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Each thinks his neighbour makes too free,
Yet likes a slice as well as he:
With sophistry their sauce they sweeten,
Till quite from tail to snout 'tis eaten.

ON THE DEATH OF MRS. (NOW LADY) THROCK

MORTON'S BULLFINCH.

Ye nymphs ! if e'er your eyes were red
With tears o'er hapless favourites shed,

O share Maria’s grief !
Her favourite, even in his cage,
(What will not hunger's cruel rage ?)

Assassin'd by a thief.

Where Rhenus strays his vines among,
The egg was laid from which he sprung;

And, though by nature mute,
Or only with a whistle blest,
Well taught he all the sounds express'd

Of flagelet or flute.

The honours of his ebon poll
Were brighter than the sleekest mole,

His bosom of the hue
With which Aurora decks the skies,
When piping winds shall soon arise,

To sweep away the dew.

Above, below, in all the house,
Dire foe alike of bird and mouse,

No cat had leave to dwell ;
And Bully's cage supported stood
On props of smoothest shaven wood,

Large-built and latticed well.

Well latticed—but the grate, alas !
Not rough with wire of steel or brass,

For Bully's plumage sake,
But smooth with wands from Ouse's side,
With which, when neatly peeld and dried,

The swains their baskets make.

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Night veil’d the pole : all seem'd secure :
When, led by instinct sharp and sure,

Subsistence to provide,
A beast forth sallied on the scout,
Long back’d, long tail'd, with whisker'd snout,

And badger-colour'd hide.

He, entering at the study door,
Its ample area 'gan explore ;

And something in the wind
Conjectured, sniffing round and round,
Better than all the books he found,

Food chiefly for the mind.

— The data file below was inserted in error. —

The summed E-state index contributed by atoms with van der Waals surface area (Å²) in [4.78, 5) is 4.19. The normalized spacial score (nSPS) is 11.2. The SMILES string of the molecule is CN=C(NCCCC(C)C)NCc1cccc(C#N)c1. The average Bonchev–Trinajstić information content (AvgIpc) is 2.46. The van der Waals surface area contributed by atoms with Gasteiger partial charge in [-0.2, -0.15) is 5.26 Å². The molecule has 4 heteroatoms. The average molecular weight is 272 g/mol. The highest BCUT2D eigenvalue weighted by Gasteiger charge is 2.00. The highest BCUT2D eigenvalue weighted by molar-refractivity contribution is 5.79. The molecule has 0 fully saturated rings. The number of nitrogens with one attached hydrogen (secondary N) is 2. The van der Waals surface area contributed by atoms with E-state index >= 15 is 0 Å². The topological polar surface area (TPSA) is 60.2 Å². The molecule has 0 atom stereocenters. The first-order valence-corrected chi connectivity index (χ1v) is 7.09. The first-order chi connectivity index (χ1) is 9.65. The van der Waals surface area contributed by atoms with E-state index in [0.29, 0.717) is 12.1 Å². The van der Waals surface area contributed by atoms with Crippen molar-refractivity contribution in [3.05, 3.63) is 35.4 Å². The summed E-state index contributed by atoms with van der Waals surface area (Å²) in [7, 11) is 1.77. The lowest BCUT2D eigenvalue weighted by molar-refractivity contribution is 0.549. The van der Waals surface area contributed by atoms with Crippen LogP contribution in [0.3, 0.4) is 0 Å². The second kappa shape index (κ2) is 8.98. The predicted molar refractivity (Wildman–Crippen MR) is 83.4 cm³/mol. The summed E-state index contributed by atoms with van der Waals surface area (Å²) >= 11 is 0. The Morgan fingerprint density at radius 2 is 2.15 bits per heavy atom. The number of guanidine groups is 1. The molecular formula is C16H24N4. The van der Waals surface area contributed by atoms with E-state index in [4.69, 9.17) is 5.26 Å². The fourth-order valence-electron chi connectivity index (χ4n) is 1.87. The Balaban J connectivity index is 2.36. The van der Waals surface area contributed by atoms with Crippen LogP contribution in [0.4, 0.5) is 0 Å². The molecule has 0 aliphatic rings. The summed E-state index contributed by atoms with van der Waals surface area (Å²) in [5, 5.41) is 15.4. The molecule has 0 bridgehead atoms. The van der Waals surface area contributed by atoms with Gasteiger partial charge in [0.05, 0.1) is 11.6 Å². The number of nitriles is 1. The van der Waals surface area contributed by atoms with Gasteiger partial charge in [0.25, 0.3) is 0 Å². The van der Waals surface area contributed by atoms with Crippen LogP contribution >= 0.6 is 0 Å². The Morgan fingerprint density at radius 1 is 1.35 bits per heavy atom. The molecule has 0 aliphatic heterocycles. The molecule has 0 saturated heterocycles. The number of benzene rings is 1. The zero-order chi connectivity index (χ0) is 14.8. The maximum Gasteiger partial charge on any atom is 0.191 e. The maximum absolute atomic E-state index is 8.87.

Just then, by adverse fate impress’d,
A dream disturb’d poor Bully's rest;

In sleep he seem'd to view vol. VII.

A rat fast clinging to the cage,
And, screaming at the sad presage,

Awoke and found it true.

For, aided both by ear and scent,
Right to his mark the monster went-

Ah, muse! forbear to speak
Minute the horrors that ensued;

horrors that ensued : Sept! His teeth were strong, the cage was wood_**

He left poor Bully's beak. ;'*" ";

O had he made that too his prey ;
That beak, whence issued many a lay '

Of such mellifluous tone, tombai Might have repaid him well, I wote,'.??!! For silencing so sweet a throat,

o g ',,} } :U Fast stuck within his own.

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Maria weeps—the Muses mourn-
So when, by Bacchanalians torn,

On Thracian Hebrus' side
The tree-enchanter Orpheus fell,
His head alone remain'd to tell

The cruel death he died.

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The rose had been wash'd, just wash'd in a shower,

Which Mary to Anna convey'd,
The plentiful moisture encumber'd the flower,

And weigh'd down its beautiful head.

The cup was all fillid, and the leaves were all wet,

And it seem'd, to a fancifäl view, To weep for the buds it had left, with regret, .

On the flourishing bush where it grew.

I hastily seized it, unfit as it was

For a nosegay, so dripping and drown'd, And swinging it rudely, too rudely, alas !

I snapp'd it, it fell to the ground.

And such, I exclaim'd, is the pitiless part

Some act by the delicate mind, Regardless of wringing and breaking a heart

Already to sorrow resign'd.

This elegant rose, had I shaken it less,

Might have bloom'd with its owner a while ; And the tear, that is wiped with a little address, May be follow'd perhaps by a smile.

THE DOVES.

REASONING at every step he treads,

Man yet mistakes his way, While meaner things, whom instinct leads,

Are rarely known to stray.

One silent eve I wander'd late,

And heard the voice of love; The turtle thus address'd her mate,

And soothed the listening dove:

Our mutual bond of faith and truth

No time shall disengage,
Those blessings of our early youth

Shall cheer our latest age:

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While innocence without disguise, ,;

And constancy sincere,
Shall fill the circles of those eyes,

And mine can read them there;

Those ills, that wait on all below,

Shall ne'er be felt by me, Or gently felt, and only so,

As being shared with thee.

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